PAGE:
Proposal for a 14-Meter Infrared Space Telescope by Astronomers

A team of astronomers from the United States and Europe are proposing a new infrared space telescope, tentatively named the Single Aperture Large Telescope for Universe Studies (SALTUS), to help us better understand the origins of the universe. Due to the universe’s vast size and continuous expansion, light from its earliest galaxies has been stretched into the infrared spectrum, providing clues about its origins.

Infrared telescopes such as SALTUS are particularly effective at observing forming planets. Dense environments like protoplanetary disks are usually opaque to most light, but infrared light can reveal what’s happening within these planet-forming regions. The dust within these environments absorbs light, emitting and scattering it in the infrared, a phenomenon that optical telescopes struggle with. However, SALTUS is designed specifically to handle this.

The proposed SALTUS would differ from the powerful James Webb Space Telescope (JWST). While the JWST has four instruments covering an infrared frequency range from 600 to 28,500 nanometers (from the near-infrared to the mid-infrared), SALTUS would cover 34 to 660 micrometers, which is within the far-infrared range. This range is currently unachievable by any existing space or ground-based observatory.

Infrared telescopes, including SALTUS, need to be kept cool to detect IR light. They use sunshades and cryogenic coolers to maintain low temperatures. The longer the wave of infrared light, the cooler the sensor needs to be. The baseline mission length for SALTUS is five years, limited by the lifespan of the active cryogenic cooling systems.

During its five-year mission, SALTUS will use its 14-meter primary mirror and two instruments: the SAFARI-Lite spectrometer and the HiRX (High-Resolution receiver). These will enable SALTUS to complement the observing capabilities of the JWST and the Atacama Large Millimetre/submillimetre Array (ALMA).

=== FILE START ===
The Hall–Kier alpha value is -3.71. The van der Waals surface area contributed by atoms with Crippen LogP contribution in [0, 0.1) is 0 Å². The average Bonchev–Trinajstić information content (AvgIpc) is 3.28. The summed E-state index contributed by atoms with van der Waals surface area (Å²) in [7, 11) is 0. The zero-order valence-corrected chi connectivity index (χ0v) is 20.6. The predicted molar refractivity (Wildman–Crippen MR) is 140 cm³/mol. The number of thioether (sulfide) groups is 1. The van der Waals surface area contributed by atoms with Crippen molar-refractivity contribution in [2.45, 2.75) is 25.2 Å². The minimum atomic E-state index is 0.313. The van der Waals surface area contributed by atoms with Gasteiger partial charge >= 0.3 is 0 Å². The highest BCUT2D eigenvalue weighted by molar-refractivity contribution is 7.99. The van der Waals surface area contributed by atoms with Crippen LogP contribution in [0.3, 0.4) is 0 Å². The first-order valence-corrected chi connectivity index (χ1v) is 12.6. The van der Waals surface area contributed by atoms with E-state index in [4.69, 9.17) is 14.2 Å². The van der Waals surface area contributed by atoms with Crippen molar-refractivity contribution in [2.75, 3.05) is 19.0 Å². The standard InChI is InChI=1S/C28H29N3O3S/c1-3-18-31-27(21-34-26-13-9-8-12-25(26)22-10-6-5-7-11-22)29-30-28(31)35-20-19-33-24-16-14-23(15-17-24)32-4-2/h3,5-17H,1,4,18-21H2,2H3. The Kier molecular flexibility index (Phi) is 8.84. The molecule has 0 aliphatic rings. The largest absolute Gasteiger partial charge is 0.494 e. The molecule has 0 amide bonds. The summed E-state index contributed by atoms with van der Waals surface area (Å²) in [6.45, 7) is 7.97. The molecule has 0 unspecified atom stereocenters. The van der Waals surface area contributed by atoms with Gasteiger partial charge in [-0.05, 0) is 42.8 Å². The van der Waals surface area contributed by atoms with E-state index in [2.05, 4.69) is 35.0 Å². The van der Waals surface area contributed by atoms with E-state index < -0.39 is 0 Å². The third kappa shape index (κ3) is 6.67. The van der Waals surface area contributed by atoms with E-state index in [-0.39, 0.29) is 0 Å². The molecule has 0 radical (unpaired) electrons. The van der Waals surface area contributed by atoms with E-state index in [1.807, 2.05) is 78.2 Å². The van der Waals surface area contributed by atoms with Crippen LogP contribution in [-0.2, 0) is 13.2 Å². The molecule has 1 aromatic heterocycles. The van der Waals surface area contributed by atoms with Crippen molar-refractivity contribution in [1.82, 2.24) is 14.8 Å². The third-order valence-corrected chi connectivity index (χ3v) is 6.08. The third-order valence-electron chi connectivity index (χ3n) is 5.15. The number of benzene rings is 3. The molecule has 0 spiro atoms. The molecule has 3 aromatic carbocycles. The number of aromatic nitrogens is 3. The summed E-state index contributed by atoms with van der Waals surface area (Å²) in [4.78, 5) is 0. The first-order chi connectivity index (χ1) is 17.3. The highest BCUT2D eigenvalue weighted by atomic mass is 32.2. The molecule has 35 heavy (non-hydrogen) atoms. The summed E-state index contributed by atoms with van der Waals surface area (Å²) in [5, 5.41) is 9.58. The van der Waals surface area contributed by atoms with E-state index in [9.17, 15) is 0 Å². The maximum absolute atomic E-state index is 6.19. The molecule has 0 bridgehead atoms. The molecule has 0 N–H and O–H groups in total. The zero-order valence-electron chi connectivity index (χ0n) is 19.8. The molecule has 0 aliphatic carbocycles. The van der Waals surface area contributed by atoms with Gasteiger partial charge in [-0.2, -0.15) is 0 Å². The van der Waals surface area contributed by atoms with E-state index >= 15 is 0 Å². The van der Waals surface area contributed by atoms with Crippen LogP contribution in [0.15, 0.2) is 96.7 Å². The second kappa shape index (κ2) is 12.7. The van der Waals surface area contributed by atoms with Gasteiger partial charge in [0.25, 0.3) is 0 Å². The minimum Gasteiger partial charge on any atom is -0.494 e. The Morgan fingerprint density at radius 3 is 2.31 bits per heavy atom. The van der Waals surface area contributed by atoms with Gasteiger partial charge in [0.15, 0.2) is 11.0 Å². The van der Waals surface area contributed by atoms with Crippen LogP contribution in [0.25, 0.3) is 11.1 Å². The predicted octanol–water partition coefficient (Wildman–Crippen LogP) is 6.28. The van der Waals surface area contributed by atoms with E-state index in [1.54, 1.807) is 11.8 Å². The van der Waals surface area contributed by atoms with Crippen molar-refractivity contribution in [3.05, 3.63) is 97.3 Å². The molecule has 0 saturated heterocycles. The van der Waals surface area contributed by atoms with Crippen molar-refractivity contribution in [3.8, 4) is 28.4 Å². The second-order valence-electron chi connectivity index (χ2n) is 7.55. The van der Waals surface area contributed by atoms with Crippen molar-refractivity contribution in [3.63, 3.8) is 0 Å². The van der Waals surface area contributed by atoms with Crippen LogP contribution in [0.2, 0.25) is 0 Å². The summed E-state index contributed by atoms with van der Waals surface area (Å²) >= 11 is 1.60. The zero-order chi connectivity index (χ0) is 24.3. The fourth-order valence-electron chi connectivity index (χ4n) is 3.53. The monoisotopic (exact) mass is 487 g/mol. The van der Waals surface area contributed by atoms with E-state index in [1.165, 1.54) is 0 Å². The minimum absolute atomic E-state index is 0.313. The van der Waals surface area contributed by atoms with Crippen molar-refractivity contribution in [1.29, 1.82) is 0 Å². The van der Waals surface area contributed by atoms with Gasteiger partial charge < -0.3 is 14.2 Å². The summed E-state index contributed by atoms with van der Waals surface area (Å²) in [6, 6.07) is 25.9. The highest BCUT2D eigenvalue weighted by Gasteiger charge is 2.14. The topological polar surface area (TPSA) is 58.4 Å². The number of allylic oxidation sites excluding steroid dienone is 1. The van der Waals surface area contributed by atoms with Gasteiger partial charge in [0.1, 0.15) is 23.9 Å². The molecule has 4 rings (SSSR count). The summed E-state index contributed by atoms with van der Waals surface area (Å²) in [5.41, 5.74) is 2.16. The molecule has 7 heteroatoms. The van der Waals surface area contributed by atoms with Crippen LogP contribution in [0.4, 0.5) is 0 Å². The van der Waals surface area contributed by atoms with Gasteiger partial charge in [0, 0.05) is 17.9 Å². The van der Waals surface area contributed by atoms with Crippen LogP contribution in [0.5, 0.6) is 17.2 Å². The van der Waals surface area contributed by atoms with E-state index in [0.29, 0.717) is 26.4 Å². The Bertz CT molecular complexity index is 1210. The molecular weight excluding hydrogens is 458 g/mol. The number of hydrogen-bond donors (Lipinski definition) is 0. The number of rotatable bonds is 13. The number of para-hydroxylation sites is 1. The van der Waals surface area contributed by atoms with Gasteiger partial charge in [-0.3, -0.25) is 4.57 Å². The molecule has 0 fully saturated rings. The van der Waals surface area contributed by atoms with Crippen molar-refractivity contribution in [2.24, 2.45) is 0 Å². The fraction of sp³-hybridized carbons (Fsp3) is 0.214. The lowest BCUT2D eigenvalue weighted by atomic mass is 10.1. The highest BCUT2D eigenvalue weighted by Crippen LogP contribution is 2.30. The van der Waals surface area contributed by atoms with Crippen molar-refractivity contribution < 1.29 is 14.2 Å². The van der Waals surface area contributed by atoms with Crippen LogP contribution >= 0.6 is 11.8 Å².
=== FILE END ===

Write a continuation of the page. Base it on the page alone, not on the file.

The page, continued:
One of the key questions SALTUS aims to address is how habitability develops during planetary formation. To do this, SALTUS plans to trace the elements carbon, oxygen, and nitrogen in 1,000 different protoplanetary disks. This ability to identify various molecular and atomic species and specific lattice modes of ice and some minerals is a capability no existing telescope possesses.

Another critical question is how galaxies form and evolve. SALTUS will measure how galaxies form and gain mass, from the universe’s earliest galaxies to the present day. It will also investigate the co-evolution of galaxies and their supermassive black holes.

The SALTUS concept is designed in response to the 2020 Decadal Survey and NASA’s Astrophysical Roadmap. It directly responds to NASA’s 2023 Astrophysics Probe Explorer (APEX) solicitation. The authors of the SALTUS proposal believe it is well-suited to serving the current and future needs of the astronomical community.

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